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What were you thinking when your child was born? 

Published May 1, 2012 at 4:00 a.m.

Dileep Netrabile

Dileep Netrabile
  • Dileep Netrabile

Williston, Research and development engineer at IBM

Child: son, William, 4 months

The main thing I was thinking when I first saw the head coming out was, Wow! That kid's got a lot of hair. The next thing was, My God, how did that fit in there? That was my very first impression. The body all unravels, and I couldn't believe how big he was.

Then, in the span of a microsecond, I'm looking for the 10-10-1: 10 fingers, 10 toes and the extra digit. Then you hear him crying, and it's an amazing relief that he's healthy. It was a tremendous feeling. I was very proud of my wife; she did an amazing job. I have to say that I definitely looked at her differently after having gone through the whole labor process.

I knew what my wife was capable of, but this exceeded any experience I've ever had with her. It was just such a short time period from when she went into labor to when the baby came out, and it fostered a close sense of teamwork. She did most of the hard work, let's not kid ourselves here, but I was right there helping out wherever I could and making sure she was as comfortable as she could possibly be.

Norman Baldwin

Norman Baldwin
  • Norman Baldwin

St. Albans, Assistant Director of Public Works for the city of Burlington

Children: daughter, Taylor, 8; son, Sean, 6

For our first child we tried to have a natural birth, and it just wasn't working out. The doctors had to do a C-section. When Taylor was born, it was scary to think that we couldn't deliver in a natural form, because we had our hearts set on it. For our second child, Sean, we decided in advance that medically it would be more prudent to go with having a C-section scheduled.

I had the easy job — I just had to be there. My wife did all the work. It's incredible to see what kind of strength women can have in delivering babies. I think if men had to do it, I don't know, we'd be challenged.

It's incredible to see life present itself. We bring life into this world, and it's a gift. The heartbeat, seeing it, it's a promise: You want to see a better future, and that is our future. You see a child, and it's a bond between you and your wife. It's an experience you can't really explain. It represents the evolution of the relationship between my wife and myself.

Toby Fuller

Toby Fuller
  • Toby Fuller

Burlington, Intern Architect with truexcullins

Children: daughter, Elena, 2; son, Jasper, 3 months

It was a little different for the two kids. Elena's birth had been somewhat complicated and prolonged. Her heart rate was dropping off quite severely; my wife Jenny had been in labor for a long time and was exhausted. It was something like 4 in the morning, and everyone else was feeling pretty worn, as well.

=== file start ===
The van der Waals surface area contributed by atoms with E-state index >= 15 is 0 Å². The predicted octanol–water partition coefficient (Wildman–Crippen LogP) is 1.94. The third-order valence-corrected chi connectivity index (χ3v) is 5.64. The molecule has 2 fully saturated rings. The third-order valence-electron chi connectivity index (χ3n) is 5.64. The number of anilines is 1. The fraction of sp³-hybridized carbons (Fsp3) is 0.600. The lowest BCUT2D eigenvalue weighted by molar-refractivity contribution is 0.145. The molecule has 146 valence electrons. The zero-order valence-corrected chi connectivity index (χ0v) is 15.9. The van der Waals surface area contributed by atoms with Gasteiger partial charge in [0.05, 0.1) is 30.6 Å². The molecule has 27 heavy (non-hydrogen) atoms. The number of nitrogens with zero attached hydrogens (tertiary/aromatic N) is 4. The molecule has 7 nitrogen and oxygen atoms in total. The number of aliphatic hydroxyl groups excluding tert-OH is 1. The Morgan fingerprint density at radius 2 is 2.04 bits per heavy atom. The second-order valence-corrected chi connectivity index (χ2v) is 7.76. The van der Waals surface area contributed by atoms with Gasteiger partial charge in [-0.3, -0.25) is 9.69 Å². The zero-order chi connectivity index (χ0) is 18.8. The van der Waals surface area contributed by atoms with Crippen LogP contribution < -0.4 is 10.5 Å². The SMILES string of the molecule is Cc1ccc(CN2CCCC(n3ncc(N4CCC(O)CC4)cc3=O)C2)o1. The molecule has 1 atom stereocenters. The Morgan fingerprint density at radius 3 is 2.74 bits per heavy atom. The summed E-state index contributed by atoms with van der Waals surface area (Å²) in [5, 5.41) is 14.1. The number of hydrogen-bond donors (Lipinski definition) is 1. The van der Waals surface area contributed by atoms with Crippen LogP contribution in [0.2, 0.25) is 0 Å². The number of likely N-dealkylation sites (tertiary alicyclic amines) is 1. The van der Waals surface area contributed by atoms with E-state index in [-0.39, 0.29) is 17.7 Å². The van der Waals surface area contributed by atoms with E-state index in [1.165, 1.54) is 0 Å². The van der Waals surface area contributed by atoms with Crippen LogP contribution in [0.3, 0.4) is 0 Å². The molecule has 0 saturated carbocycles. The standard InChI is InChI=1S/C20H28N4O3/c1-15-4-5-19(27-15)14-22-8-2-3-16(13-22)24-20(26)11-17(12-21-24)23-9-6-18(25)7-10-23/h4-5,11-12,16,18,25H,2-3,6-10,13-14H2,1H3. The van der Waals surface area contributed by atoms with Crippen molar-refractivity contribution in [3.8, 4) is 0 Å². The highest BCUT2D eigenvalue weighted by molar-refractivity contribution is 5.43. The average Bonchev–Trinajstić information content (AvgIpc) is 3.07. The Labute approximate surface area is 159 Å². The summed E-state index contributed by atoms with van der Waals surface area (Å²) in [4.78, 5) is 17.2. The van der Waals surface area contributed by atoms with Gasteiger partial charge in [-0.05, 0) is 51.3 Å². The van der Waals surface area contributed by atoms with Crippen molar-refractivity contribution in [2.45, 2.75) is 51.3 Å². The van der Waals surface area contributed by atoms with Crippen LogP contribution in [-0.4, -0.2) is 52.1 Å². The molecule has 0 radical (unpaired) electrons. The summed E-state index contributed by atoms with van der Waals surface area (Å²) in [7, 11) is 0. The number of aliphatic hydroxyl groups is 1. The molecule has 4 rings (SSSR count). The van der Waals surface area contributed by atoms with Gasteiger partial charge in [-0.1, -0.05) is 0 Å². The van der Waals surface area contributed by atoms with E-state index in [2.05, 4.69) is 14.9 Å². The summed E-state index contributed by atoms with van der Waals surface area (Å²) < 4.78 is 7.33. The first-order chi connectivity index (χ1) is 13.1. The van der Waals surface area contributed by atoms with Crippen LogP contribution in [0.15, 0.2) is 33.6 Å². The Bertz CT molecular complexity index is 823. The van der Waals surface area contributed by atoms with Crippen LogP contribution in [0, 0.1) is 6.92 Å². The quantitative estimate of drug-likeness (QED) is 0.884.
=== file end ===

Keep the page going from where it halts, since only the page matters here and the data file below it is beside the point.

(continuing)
The doctor decided to intervene and use the vacuum to make sure Jenny's last couple of pushes delivered the baby, and boom, the baby was out — but there was no time to really think. The baby's heart rate was low; she was nonresponsive, not breathing. I was told that if I wanted to cut the cord to "do it now and do it fast." I took the scissors, cut the cord, and the baby was whisked off. In those moments all I remember is worry for my child. All I knew was that the medical staff seemed to be in action, and it wasn't the smooth delivery we expected.

I guess I felt helpless at that point, as I did for most of the pregnancy. I went closer to the table where they were working, and soon we heard Ellie's first cry. That was such a relief. The next four months of crying would be loaded with fatigue, emotion and frustration, but that first one was a cry of relief — a sign that everything was going to be fine. Finally, I remember feeling gratitude and appreciation to the medical staff. They did their job, did it well and probably saved a life.

Mike Wasco

Mike Wasco
  • Mike Wasco

Georgia, Senior Associate with Hiscock & Barclay

Child: son, Michael, 4 months

My wife Chasity went a lot sooner than we thought she was going to, and so it was 12:30 at night and she says, "Mike! My water broke!" And we haven't packed a bag, we just ordered a bunch of stuff three hours ago that we need, and we don't have a nursery done yet, and we're going to have a baby. It was somewhat surreal.

Her labor was like clockwork. It was exactly the way classes were. I was just happy that everyone got through it OK. Because Chasity was a little bit older, I was worried. Three weeks before Michael was born, she started to show some signs of health issues. I didn't want anything to happen to her. I kind of knew the kid was OK; we'd been to the doctor periodically for so long, and they had assured us that everything was fine. He was just ready to come out.

This article was originally published in Seven Days' monthly parenting magazine, Kids VT.

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About The Author

Kate Laddison

Kate Laddison

Kate Laddison is the Associate Editor of Kids VT. She lives in St. Albans with her husband and son.


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